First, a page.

HOW TO ESTABLISH VISUAL CONNECTION WITH NATURE IN BUILT SPACES
“All my life through, the new sights of Nature made me rejoice like a child.” Marie Curie
Imagine coming home after a long and stressful day and opening your window wide to a meadow surrounded by a forest with a stream running through the center where the deers slake their thirst. Could you even remember how stressful your day was?
Researches reveal that seeing nature for at least 5-20 minutes is not only calming and stress-reducing but has a positive impact on our blood pressure, heart rate, mental attentiveness, reduces fatigue and improves our overall happiness.
Visual connection with nature is one of the 14 patterns of biophilic design developed by Terrapin Bright Green. It is defined as a view to elements of nature, living systems and natural processes. But how to establish this visual connection with nature within a built space?
If you are lucky to live in a place surrounded by nature, the most obvious way to establish the visual connection is through the outdoor view.
The most stimulating scenery is like the meadow described above: it has rich vegetation with food-bearing plants, a presence of animals and insects, naturally flowing water and fossils.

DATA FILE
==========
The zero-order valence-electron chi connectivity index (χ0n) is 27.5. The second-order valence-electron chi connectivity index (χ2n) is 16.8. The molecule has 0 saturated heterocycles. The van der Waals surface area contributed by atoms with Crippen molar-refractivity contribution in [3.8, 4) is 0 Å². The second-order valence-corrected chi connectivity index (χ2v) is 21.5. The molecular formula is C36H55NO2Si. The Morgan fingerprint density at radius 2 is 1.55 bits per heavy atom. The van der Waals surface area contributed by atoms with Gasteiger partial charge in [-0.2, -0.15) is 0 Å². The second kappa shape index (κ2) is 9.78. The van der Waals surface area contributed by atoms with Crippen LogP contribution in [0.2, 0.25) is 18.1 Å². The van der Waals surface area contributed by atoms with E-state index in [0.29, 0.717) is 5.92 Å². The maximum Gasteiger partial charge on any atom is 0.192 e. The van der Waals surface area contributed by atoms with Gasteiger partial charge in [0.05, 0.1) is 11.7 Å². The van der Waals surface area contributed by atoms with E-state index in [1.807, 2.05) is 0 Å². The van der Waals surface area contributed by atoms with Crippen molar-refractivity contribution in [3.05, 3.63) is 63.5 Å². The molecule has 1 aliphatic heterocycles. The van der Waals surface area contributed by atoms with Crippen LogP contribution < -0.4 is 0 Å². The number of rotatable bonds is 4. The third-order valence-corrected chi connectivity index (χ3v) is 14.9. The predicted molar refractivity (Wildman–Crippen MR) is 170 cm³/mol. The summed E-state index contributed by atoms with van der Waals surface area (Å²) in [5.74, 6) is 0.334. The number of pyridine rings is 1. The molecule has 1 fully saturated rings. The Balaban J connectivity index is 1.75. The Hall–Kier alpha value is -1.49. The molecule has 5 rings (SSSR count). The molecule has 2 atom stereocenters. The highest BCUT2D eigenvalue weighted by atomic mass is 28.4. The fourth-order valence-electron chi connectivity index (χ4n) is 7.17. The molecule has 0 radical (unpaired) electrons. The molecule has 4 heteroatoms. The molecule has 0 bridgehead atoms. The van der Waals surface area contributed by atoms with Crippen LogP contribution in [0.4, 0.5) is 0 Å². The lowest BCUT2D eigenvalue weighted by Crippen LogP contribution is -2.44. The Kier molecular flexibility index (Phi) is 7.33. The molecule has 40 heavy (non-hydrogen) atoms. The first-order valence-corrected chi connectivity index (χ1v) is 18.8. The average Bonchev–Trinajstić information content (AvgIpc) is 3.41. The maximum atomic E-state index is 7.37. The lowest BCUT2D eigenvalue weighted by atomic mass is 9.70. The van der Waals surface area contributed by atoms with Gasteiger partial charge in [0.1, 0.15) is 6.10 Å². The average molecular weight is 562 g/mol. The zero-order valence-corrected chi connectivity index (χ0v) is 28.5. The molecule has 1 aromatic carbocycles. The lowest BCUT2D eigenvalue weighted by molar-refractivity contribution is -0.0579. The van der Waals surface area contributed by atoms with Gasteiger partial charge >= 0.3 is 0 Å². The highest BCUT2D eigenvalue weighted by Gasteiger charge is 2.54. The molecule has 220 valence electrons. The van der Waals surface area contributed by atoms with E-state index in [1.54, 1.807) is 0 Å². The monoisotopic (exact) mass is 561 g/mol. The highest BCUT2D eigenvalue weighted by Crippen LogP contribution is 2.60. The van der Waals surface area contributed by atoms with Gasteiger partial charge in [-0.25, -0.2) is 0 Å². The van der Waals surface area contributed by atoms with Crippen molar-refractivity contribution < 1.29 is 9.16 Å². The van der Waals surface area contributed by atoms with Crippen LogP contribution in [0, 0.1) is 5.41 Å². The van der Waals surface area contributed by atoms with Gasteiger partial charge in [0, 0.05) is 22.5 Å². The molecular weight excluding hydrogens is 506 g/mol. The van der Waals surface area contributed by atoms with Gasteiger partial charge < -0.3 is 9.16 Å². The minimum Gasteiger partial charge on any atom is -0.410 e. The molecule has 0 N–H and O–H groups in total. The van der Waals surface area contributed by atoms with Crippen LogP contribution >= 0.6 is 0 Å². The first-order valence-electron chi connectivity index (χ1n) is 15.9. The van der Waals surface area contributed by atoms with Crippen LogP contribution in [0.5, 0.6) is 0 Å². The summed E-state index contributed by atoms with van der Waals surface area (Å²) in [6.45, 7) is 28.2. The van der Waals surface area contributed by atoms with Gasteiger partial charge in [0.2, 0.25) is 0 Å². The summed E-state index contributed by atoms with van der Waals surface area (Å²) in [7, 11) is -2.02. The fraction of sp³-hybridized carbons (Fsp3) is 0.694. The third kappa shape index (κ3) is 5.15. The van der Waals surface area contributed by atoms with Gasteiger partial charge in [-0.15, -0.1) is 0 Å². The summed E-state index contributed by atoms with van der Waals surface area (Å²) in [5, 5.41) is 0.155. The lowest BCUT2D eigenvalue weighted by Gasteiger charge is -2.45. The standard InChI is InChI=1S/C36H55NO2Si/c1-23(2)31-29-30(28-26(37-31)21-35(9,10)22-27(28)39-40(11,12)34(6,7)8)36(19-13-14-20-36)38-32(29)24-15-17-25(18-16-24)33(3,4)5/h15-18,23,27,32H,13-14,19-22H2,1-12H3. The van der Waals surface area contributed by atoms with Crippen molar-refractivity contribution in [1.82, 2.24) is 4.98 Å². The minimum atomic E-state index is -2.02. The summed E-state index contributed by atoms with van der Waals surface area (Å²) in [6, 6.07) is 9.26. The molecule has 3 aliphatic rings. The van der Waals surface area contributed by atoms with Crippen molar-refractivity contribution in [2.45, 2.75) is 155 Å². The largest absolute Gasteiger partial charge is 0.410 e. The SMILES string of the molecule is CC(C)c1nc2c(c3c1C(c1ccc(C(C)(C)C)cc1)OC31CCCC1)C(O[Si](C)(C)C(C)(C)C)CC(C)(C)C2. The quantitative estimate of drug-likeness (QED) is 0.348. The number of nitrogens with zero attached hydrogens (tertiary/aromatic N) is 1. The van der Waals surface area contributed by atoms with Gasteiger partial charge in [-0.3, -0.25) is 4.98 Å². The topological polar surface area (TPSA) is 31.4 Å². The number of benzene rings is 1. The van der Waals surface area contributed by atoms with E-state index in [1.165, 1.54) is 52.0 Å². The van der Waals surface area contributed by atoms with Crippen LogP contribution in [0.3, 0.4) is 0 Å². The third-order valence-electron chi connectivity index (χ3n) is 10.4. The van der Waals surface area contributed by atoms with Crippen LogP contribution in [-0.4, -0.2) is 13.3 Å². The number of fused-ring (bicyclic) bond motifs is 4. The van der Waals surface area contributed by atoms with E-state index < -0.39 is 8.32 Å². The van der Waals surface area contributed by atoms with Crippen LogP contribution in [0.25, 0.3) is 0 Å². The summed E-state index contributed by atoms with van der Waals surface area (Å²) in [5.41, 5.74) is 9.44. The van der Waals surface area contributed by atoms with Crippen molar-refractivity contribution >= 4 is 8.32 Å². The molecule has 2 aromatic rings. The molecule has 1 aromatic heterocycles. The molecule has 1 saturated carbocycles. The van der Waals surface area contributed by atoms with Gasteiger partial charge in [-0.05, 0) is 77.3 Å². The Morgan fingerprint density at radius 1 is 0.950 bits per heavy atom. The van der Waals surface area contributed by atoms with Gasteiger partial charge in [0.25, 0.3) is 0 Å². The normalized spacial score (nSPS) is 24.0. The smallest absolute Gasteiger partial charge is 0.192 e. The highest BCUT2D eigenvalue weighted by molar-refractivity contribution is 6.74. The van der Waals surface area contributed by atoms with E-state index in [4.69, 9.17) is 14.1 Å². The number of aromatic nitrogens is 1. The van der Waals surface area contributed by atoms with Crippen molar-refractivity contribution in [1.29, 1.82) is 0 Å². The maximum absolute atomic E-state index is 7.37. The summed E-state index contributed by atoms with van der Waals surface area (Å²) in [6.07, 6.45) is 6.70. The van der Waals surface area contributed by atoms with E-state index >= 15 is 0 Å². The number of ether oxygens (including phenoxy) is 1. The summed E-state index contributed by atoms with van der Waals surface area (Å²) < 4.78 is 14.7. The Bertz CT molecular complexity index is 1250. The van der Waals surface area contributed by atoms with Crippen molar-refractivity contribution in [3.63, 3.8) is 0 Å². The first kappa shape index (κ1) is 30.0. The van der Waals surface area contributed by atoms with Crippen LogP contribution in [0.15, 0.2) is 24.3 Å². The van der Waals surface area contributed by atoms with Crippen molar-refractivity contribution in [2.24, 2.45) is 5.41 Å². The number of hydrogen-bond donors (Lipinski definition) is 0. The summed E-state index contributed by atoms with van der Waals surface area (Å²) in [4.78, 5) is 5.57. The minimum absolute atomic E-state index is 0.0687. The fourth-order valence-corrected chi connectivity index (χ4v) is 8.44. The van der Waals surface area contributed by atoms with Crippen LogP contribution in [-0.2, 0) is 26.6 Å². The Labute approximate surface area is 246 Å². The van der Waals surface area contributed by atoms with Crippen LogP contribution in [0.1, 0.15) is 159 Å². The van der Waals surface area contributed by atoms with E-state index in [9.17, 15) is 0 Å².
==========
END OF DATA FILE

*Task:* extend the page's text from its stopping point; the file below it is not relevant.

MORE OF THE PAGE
“The garden suggests there might be a place where we can meet nature halfway.“ Michael Pollan
In urbanized areas, our exposure to the natural landscape from inside our homes is limited. And while real nature is always the best experience, a simulated nature is much more beneficial than no nature at all. We can enjoy nature’s positive impact on our health by creating a nature mimicking environment in our garden, patio or balcony.
Quantity over quality, in particular, biodiversity over the acreage, is the key, so even a small balcony can be turned into a biophilic view.
Here are some tips and considerations to follow.
No matter if your space allows for an elaborate landscaping or adding potted plants, prefer incorporating greenery that reflects the ecology of the local environment.
If you live in a region with changing seasons, you might consider adding shrubs and plants that survive winters, such as Potted Blue Spruce or Winter Gem Boxwood.
Photo Credit: HGTV